Over the past year in particular, Australian Catholics have become convinced that their bishops, with some exceptions, are playing games with them in the lead up to the national Plenary Council which is now scheduled to start in October 2021. Some believe, not unreasonably, that important stages in the process have been closely micro managed and that the outcomes of the Plenary may have been determined already.Australian Catholics have also expressed concern that their measured, but serious and theologically sound calls for systemic reform and renewal in the Church have been dumbed down, trivialized and even ignored. As time passes, they are becoming convinced that their bishops have not really listened to them, that they are being given the run around, and that they are not being taken seriously.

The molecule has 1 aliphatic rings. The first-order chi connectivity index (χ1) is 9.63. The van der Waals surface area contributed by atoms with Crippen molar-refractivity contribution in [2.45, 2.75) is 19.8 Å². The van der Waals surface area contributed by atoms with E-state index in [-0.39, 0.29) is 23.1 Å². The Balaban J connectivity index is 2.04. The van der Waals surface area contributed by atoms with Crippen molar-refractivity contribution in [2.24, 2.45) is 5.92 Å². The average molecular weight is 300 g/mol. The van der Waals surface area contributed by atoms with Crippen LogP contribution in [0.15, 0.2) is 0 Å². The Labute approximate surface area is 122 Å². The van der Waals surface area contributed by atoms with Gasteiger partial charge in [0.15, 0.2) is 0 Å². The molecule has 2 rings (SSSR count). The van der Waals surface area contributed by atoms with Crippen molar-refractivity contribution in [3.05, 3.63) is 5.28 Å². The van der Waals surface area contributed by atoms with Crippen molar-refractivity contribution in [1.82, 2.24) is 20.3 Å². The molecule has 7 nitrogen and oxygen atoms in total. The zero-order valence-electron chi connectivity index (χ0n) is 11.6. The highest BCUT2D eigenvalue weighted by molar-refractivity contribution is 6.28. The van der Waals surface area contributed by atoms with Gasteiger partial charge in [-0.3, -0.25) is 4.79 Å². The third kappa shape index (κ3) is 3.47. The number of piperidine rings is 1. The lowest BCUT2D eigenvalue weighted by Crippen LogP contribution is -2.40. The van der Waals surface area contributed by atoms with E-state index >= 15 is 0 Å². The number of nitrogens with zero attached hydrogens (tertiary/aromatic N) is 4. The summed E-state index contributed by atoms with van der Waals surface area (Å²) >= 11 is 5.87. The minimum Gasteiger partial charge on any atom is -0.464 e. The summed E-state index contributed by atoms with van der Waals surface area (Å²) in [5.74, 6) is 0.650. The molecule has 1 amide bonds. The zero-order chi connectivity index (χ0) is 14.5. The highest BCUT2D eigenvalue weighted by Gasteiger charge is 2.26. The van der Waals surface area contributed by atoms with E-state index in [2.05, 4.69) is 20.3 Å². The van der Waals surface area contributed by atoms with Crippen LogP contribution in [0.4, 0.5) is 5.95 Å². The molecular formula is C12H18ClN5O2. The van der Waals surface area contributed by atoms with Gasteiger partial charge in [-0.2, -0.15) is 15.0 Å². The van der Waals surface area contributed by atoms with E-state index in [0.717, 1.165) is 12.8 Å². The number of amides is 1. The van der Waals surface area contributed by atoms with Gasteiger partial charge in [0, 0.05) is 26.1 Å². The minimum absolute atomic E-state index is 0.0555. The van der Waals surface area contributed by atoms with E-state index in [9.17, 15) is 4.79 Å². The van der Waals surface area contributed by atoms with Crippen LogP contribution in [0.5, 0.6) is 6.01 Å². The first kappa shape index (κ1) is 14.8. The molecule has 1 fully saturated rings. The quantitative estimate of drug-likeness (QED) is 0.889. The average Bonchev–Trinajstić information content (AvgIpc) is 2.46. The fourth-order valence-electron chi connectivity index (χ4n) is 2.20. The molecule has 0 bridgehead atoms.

So far, few bishops have spoken publicly, clearly, and in detail about what kind of substantive reform and renewal they want the Plenary Council to achieve. One obvious reason is because they are hopelessly divided. They show no united leadership, and little by way of common vision, except to maintain ‘business as usual’. Collectively, Australia’s bishops, like the institution they have been appointed to lead, are drifting, with little real sense of mission. You could even say they have lost their way. Furthermore, according to the Bishops Conference president Mark Coleridge, their credibility has been ‘shot to pieces’.